Welcome to Scribd, the world's digital library. Read, publish, and share books and documents. See more
Download
Standard view
Full view
of .
Save to My Library
Look up keyword
Like this
239Activity
0 of .
Results for:
No results containing your search query
P. 1
18 Tricks to Teach Your Body

18 Tricks to Teach Your Body

Ratings:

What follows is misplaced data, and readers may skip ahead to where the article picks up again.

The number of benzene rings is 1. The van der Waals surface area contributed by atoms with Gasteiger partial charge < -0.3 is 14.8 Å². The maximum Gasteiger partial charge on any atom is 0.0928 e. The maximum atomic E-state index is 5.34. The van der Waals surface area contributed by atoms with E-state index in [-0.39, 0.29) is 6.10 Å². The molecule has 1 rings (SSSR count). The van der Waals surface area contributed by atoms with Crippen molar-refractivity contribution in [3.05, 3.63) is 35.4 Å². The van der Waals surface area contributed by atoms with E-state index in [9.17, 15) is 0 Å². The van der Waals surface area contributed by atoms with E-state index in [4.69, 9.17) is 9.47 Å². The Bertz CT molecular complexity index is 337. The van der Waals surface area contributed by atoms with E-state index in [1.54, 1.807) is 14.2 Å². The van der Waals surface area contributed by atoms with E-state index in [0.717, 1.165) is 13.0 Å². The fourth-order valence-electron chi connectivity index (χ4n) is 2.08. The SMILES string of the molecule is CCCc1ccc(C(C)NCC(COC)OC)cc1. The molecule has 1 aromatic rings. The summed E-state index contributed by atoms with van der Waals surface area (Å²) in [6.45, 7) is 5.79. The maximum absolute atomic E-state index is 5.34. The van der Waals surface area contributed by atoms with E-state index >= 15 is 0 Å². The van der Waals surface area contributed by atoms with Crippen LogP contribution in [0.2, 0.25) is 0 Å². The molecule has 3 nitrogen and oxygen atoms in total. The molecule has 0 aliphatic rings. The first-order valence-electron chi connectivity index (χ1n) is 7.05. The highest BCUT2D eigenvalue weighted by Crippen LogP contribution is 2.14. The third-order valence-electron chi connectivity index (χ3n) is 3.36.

4.99

(364)
|Views: 117,900 |Likes:
Published by Jorsh

More info:

Published by: Jorsh on Mar 08, 2007
Copyright:Attribution Non-commercial

Availability:

Read on Scribd mobile: iPhone, iPad and Android.
download as TXT, PDF, TXT or read online from Scribd
See more
See less

08/04/2013

pdf

original